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Plundered art

Mummy portraits stolen by Nazis returned to heirs

This Egyptian portrait of a woman dates back to the first or second century. (Frank Tomio, University of Zurich)

This Egyptian portrait of a woman dates back to the first or second century.

(Frank Tomio, University of Zurich)

Two ancient Egyptian mummy portraits – stolen by the Nazis in the 1930s and later stored at the University of Zurich – have been returned to the heirs of a Berlin publisher, the university reported on Tuesday.

Following an investigation by the university in 2015, it was discovered that two mummy portraits in its possession had been illegally taken from Erna Felicia and Hans Lachmann-Mosse, the daughter and son-in-law of Berlin publisher Rudolf Mosse, ‘on racial grounds’ shortly after the Nazis came to power in 1933.

The portraits of a young woman and a young man are painted on wood and date from the first and second century AD.

In 1979, the University of Zurich paid CHF220,000 ($226,200) for nine mummy portraits, including the two which have been returned. They were bought from Paulette Goddard-Remarque, an actress and the widow of the writer Erich Maria Remarque, author of the novel “All Quiet on the Western Front”. The purchase was approved by the Zurich government at the time.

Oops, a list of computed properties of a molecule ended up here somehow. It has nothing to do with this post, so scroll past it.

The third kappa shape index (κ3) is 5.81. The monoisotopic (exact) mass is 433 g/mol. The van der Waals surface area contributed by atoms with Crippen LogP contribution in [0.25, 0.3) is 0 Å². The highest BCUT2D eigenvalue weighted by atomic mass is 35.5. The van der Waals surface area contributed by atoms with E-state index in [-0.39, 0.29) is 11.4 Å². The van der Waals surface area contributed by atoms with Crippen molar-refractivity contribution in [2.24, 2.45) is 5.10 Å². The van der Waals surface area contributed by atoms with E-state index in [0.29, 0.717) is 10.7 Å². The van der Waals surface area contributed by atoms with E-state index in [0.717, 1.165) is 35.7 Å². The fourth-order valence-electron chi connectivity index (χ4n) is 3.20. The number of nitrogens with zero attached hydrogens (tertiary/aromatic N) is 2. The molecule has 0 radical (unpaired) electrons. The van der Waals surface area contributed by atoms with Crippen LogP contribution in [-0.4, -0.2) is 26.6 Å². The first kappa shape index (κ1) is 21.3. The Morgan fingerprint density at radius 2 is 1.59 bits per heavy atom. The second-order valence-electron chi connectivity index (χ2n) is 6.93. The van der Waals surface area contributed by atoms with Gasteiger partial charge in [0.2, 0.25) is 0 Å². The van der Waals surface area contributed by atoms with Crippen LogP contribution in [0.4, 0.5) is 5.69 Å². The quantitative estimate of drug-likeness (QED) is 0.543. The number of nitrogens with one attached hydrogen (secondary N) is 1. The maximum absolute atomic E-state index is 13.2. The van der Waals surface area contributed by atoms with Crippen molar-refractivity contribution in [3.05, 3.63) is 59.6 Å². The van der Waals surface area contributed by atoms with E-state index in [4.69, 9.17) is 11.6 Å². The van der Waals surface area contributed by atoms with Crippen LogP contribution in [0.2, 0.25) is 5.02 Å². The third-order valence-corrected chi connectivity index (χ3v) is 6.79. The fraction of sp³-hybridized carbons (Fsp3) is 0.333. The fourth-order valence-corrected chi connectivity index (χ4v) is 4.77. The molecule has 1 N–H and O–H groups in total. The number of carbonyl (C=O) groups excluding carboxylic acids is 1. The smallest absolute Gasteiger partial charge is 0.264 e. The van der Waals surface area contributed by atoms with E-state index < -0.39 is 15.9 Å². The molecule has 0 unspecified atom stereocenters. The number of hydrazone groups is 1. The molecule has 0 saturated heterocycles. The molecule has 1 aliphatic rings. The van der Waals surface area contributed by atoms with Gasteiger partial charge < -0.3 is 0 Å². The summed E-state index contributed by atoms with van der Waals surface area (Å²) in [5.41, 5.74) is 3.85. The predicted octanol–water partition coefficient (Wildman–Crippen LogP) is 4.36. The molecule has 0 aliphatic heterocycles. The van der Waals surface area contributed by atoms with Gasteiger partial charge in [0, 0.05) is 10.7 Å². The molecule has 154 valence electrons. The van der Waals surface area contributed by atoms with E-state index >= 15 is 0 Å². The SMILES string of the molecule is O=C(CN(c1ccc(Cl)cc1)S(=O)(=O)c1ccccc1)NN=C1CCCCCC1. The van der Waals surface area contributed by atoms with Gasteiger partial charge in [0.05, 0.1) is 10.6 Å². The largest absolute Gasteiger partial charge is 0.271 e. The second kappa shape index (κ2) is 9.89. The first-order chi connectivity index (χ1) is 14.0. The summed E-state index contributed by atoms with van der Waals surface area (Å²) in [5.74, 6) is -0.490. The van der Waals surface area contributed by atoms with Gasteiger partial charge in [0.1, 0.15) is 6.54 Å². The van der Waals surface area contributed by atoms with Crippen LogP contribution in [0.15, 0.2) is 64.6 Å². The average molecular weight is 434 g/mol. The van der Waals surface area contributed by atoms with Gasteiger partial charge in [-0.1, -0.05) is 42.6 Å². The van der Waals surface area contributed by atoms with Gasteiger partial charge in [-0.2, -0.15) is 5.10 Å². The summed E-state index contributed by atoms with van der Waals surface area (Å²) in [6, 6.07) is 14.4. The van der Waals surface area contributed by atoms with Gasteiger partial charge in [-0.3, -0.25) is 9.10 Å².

Remarque was a pacifist who was persecuted by the National Socialists and had his German citizenship taken away. From 1933 he lived in Switzerland and the United States. He left the mummy portraits with the Kunsthaus Zurich museum on permanent loan for decades.

The university said despite intensive research on the origin of the art, it is unclear when and where Erich Maria Remarque purchased the two portraits and who owned the painting previously.

As part of the negotiated solution, the heirs agreed to make a financial contribution to the teaching and research work of the University of Zurich in exchange for the two objects. 



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